Bennett- Levy and Marteau
Aim and Context
Animal Phobias are common in all cultures, some phobias being more prevalent than other such as arachnophobia (phobia of spiders). Even when animal is known to be harmless people still develop phobias, this has led to a view that humans are biologically prepared to develop certain animals phobias. Seligman based this idea on evolution, that we have become equipped with a mechanism to aid survival, to make us fear and avoid certain species. Evidence that suggests this could be a possiblity:
- Distribution of animal phobias is not random with some animal phobias more common than others
- People with phobia often have no direct experience of animal they fear
- Onset of phobias is not random, usually peaking around the age of 4
When patients describe what they fear about the animal it is nearly always the animals perceptual characteristics, even though the patient may know the animal is harmless the thought of it still scares them.
Both Gray and Seligman proposed that humans are biologically prepared to fear certain animals and that evidence suggests fear of some animals may be innate. Ohman et al conditioned a fear in volunteer students using prepared and unprepared stimuli. The unprepared stimuli was something harmless and fear irrelevant unlike the prepared stimuli which had a fear response. The prepared group were shown pictures of spiders and snakes whereas the unprepared group were shown pictures of houses and flowers, these pictures were followed by a brief electric shock. The prepared group learn to fear the pictures quickest and it took longer to get a fear response in the unprepared group.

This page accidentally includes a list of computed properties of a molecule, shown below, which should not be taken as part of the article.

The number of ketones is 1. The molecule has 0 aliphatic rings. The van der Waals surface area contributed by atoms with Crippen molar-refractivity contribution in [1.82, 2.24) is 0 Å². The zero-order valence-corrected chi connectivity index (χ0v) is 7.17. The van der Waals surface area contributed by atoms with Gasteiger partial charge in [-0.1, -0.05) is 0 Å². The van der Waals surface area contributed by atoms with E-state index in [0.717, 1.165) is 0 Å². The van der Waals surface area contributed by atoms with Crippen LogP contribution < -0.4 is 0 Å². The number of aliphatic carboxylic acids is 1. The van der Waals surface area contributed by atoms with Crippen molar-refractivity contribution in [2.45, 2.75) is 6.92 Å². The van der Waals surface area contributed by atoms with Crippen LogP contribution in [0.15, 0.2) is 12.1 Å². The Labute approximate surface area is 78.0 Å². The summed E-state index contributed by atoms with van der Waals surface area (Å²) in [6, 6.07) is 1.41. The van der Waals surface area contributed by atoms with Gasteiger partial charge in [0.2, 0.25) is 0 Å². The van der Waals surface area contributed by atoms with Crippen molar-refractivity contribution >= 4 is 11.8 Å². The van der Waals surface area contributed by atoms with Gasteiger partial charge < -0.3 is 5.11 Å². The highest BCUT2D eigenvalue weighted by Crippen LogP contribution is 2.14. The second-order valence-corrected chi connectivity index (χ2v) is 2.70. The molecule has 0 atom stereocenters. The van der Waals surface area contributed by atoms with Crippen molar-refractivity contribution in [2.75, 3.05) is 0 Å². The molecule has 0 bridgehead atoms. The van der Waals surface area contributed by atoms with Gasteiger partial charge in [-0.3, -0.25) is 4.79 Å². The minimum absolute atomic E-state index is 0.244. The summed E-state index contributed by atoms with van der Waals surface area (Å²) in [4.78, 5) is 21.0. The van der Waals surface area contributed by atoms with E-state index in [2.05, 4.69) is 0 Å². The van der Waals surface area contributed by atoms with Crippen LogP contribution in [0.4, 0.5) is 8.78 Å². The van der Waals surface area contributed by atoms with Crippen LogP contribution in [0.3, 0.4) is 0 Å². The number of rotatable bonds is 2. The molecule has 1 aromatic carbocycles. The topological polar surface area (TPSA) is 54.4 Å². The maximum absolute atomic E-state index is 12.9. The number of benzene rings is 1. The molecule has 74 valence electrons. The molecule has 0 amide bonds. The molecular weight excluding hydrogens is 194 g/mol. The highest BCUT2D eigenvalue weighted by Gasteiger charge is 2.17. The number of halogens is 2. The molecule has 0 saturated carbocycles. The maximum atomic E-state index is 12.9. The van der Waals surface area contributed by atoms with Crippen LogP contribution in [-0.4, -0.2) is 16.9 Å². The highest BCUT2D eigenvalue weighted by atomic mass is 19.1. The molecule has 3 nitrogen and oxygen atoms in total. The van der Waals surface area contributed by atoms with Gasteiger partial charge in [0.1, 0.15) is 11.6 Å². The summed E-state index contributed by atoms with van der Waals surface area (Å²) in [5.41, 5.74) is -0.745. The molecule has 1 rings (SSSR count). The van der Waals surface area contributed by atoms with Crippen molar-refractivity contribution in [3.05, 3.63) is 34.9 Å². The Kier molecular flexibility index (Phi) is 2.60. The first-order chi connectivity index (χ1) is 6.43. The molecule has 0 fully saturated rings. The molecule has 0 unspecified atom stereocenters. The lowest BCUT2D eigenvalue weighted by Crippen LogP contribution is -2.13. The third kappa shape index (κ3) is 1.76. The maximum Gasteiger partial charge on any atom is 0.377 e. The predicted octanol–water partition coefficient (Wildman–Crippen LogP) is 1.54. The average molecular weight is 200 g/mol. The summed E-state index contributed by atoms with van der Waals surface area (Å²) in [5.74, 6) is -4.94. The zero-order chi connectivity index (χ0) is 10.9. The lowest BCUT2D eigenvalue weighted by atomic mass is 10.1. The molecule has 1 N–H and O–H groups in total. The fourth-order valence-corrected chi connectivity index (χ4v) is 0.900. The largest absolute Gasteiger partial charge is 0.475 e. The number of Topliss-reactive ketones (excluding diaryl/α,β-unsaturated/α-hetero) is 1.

Bennett- Levy and marteau aimed to see if humans are prepared to fear characteristics different from human form and test if perceptual characteristics can be correlated with a desire to avoid these animals, and lastly to explain why distribution of phobias is not random.
A non-experimental method was used to collect the data, questionnaires were completed by participants and then correlated to establish and significant relationships. 113 participants from a local health centre were asked to fill in one of two questionnaires. In both questionnaires it was made clear that animals listed were not harmful.
Group 1 consisted of 64 participant, 34female, 30 male. The questionnaire was designed to measure self- reported fear and avoidance of 29 animals on two scales. Fear scale, 3 point scale of how afraid participants were of animal (1=not afraid, 2=quite afraid,3=very afraid) Scale of nearness, 5 point scale of how near participant would go to it from 1= enjoy picking it up…